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Bio 102 Lecture Notes 4

by: Kate Hoffman

Bio 102 Lecture Notes 4 Bio 102

Marketplace > University of Mississippi > Biology > Bio 102 > Bio 102 Lecture Notes 4
Kate Hoffman
GPA 3.9

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These notes extensively cover the chapter regarding the nervous system. Will be on the next exam.
Inquiry Into Life Human Biology
Dr. Carr
Test Prep (MCAT, SAT...)
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This 4 page Test Prep (MCAT, SAT...) was uploaded by Kate Hoffman on Friday March 25, 2016. The Test Prep (MCAT, SAT...) belongs to Bio 102 at University of Mississippi taught by Dr. Carr in Spring 2016. Since its upload, it has received 30 views. For similar materials see Inquiry Into Life Human Biology in Biology at University of Mississippi.


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Date Created: 03/25/16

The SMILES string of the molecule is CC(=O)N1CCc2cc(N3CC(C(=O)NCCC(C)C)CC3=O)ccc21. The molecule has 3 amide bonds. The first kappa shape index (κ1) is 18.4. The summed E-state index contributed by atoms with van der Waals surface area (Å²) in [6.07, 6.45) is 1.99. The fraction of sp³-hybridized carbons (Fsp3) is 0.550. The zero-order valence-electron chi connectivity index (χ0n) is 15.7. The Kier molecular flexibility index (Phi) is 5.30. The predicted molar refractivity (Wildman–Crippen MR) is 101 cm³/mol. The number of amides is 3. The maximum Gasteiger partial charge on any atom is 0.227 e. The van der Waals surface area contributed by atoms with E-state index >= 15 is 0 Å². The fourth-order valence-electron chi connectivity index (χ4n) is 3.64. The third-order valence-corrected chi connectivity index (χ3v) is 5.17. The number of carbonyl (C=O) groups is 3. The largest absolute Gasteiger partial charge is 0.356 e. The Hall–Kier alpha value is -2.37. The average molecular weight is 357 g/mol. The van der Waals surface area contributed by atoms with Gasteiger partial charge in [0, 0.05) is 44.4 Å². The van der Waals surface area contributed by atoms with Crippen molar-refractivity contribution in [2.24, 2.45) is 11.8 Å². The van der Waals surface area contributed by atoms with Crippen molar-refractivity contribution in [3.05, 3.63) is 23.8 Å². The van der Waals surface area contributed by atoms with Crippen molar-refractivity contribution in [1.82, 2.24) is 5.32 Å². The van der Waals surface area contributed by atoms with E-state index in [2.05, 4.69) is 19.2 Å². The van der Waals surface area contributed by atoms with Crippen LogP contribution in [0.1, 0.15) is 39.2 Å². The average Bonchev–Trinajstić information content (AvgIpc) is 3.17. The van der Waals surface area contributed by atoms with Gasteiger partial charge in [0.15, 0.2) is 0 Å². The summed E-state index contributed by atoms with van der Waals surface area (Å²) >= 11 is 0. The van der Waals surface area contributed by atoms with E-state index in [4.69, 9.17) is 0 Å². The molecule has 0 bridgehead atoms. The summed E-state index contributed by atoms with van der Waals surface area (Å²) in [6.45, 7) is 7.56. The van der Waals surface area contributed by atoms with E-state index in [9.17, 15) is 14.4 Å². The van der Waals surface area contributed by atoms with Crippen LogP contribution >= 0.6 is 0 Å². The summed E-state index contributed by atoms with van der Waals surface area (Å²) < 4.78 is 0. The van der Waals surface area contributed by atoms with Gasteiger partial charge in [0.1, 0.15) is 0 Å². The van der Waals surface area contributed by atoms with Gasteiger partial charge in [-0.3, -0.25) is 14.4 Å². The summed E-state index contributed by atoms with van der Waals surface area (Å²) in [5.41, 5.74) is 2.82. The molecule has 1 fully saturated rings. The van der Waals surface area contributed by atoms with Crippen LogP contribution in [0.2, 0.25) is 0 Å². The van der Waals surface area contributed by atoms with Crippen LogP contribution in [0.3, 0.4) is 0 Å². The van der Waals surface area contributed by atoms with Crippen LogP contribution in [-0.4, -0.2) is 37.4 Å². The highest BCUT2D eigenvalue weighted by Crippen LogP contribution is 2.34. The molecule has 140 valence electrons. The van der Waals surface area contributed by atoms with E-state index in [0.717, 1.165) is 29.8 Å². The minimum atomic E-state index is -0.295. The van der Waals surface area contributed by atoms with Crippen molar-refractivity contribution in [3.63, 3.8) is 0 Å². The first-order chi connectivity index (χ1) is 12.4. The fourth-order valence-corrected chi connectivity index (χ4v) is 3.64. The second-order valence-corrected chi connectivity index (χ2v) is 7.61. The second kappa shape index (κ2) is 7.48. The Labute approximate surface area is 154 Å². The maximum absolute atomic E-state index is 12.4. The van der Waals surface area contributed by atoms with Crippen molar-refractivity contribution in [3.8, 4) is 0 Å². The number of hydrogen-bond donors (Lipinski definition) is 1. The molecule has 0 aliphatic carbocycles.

Bio Lecture Notes 3/21/16 Nervous system (quick REVIEW from last lecture) – Allows for communication between cells through:  Sensory input  Integration of data  Motor input The nervous system is divided into two sections, the central and peripheral systems CH. 24 Cont. Central Nervous System The brain and spinal cord have 2 types of nervous tissue: Gray Matter: cell bodies and dendrites White Matter: myelinated axons Pg. 487 diagram & terms THE BRAIN Hindbrain consists of: Medulla oblongata: regulates essential body processes such as blood pressure, heartbeat, and breathing Pons: connects forebrain with medulla and cerebellum Cerebellum: controls posture and balance; coordinates muscular movements Midbrain: relays information about voluntary movements from the forebrain to the spinal cord Forebrain: Involved in learning, memory, motivation, and emotion; consists of: Thalamus: Processes information and relays it to the cerebrum Hippocampus: long-term memories Amygdala: emotional center; pleasure and fear Limbic system: consists of the hippocampus and amygdala; makes up the “emotional brain” Hypothalamus: homeostatic control of the body Cerebrum consists of: White matter: transmits information within the brain Gray matter (cerebral cortex): sensory, motor, and association areas; outer layer of the cerebrum The Cerebrum also controls the qualities we consider to be the “mind”; this is divided into the left and right hemispheres.  Left hemisphere: logical; speech, mathematics, rhetoric, etc.  Right hemisphere: creative; music, rhythm, patterns, artistic sense, etc. The cerebral cortex: the surface of each hemisphere is made of gray matter that processes information; each is further divided into lobes. Each lobe has association areas that analyze, integrate, and interpret information from many brain areas.  Frontal lobe: Motor functions  Parietal lobe:  Occipital lobe:  Temporal lobe: Protection of the Brain:  Bones: skull and vertebrae offer hard protection from bumps and blows  Meninges: layered membranes cushion the CNS (damage or infection here can be fatal)  Cerebrospinal fluid: insulates the CNS from injury  Blood-brain barrier: protects from chemical fluctuations The Cerebral Cortex: Association functions occur in all 4 cerebral lobes Motor functions are controlled only by the frontal lobe Sensory integration occurs in the parietal, temporal, and occipital lobes  Vision, hearing, smell, touch Higher mental functions – 3/23/16 Sensation: raw input from pns to the cns, where perception is formed The cns responds to input by coordinating actions of muscles and glands via the pns General senses (all over the body) – touch, temperature, pain, pressure  Mechanoreceptors – touch  Thermoreceptors – temperature  Pain receptors – injury, extreme temperature Special senses (the head) – smell, taste, vision, hearing  Chemoreceptors – sense chemicals  Olfaction – airborne chemicals are detected by the nose  Taste – close range chemicals are detected by the tongue/taste buds  Hearing – hair cells of the cochlea detect vibration o In the cochlea, cilia on the hair cells move and produce receptor potentials in neurons of the auditory nerve  Vision – photoreceptors detect light and are located within the rod and cone cells at the back of the eye o Specialized cells in the eye send light signals to the brain, which interprets those signals as an image o Light passes through the cornea and aqueous humor to the pupil, the opening in the iris that allows light into the eye o The lens bends the light, which converges at the retina, which contains thousands of photoreceptors o Rod cells provide black and white vision o Cone cells detect color o Rods and cones synapse with other neurons, which send action potentials through the optic nerve to the brain Sense organs are made of sensory receptor cells that detect stimuli Transduction: receptors translate stimuli into an electrical signal Receptor potential:  triggered by a change in membrane potential  Must exceed the threshold potential or else the stimulus goes undetected  Receptor potentials prompt an action potential  The frequency of action potentials conveys the type and intensity of the stimulus  Constant stimulation leads to fewer action potentials (sensory adaptation)


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